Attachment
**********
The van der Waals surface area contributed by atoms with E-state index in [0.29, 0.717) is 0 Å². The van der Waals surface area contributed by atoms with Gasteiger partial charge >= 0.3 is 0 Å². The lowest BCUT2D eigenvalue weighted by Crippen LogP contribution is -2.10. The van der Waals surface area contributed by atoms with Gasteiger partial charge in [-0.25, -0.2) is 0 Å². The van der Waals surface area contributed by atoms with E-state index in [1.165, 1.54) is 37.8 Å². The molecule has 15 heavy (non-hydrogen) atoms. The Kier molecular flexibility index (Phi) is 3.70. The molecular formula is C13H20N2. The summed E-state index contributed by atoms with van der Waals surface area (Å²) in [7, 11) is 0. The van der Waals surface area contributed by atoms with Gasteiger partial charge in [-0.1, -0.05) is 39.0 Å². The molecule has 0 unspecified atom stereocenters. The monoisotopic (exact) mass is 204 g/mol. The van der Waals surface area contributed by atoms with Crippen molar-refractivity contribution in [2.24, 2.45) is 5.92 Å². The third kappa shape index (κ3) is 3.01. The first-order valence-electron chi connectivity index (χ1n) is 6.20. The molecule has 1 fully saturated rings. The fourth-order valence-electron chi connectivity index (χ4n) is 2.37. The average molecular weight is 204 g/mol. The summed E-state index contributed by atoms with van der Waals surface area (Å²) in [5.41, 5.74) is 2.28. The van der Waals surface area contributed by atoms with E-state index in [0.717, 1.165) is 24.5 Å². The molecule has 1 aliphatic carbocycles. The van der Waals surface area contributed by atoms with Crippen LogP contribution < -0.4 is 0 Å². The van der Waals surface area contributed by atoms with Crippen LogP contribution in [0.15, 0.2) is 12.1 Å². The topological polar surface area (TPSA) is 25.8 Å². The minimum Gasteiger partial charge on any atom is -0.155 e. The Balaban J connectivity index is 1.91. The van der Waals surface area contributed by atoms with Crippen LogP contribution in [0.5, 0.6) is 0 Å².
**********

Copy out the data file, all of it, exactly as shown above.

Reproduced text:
The van der Waals surface area contributed by atoms with E-state index in [0.29, 0.717) is 0 Å². The van der Waals surface area contributed by atoms with Gasteiger partial charge >= 0.3 is 0 Å². The lowest BCUT2D eigenvalue weighted by Crippen LogP contribution is -2.10. The van der Waals surface area contributed by atoms with Gasteiger partial charge in [-0.25, -0.2) is 0 Å². The van der Waals surface area contributed by atoms with E-state index in [1.165, 1.54) is 37.8 Å². The molecule has 15 heavy (non-hydrogen) atoms. The Kier molecular flexibility index (Phi) is 3.70. The molecular formula is C13H20N2. The summed E-state index contributed by atoms with van der Waals surface area (Å²) in [7, 11) is 0. The van der Waals surface area contributed by atoms with Gasteiger partial charge in [-0.1, -0.05) is 39.0 Å². The molecule has 0 unspecified atom stereocenters. The monoisotopic (exact) mass is 204 g/mol. The van der Waals surface area contributed by atoms with Crippen molar-refractivity contribution in [2.24, 2.45) is 5.92 Å². The third kappa shape index (κ3) is 3.01. The first-order valence-electron chi connectivity index (χ1n) is 6.20. The molecule has 1 fully saturated rings. The fourth-order valence-electron chi connectivity index (χ4n) is 2.37. The average molecular weight is 204 g/mol. The summed E-state index contributed by atoms with van der Waals surface area (Å²) in [5.41, 5.74) is 2.28. The van der Waals surface area contributed by atoms with E-state index in [0.717, 1.165) is 24.5 Å². The molecule has 1 aliphatic carbocycles. The van der Waals surface area contributed by atoms with Crippen LogP contribution < -0.4 is 0 Å². The van der Waals surface area contributed by atoms with Crippen LogP contribution in [0.15, 0.2) is 12.1 Å². The topological polar surface area (TPSA) is 25.8 Å². The minimum Gasteiger partial charge on any atom is -0.155 e. The Balaban J connectivity index is 1.91. The van der Waals surface area contributed by atoms with Crippen LogP contribution in [0.5, 0.6) is 0 Å².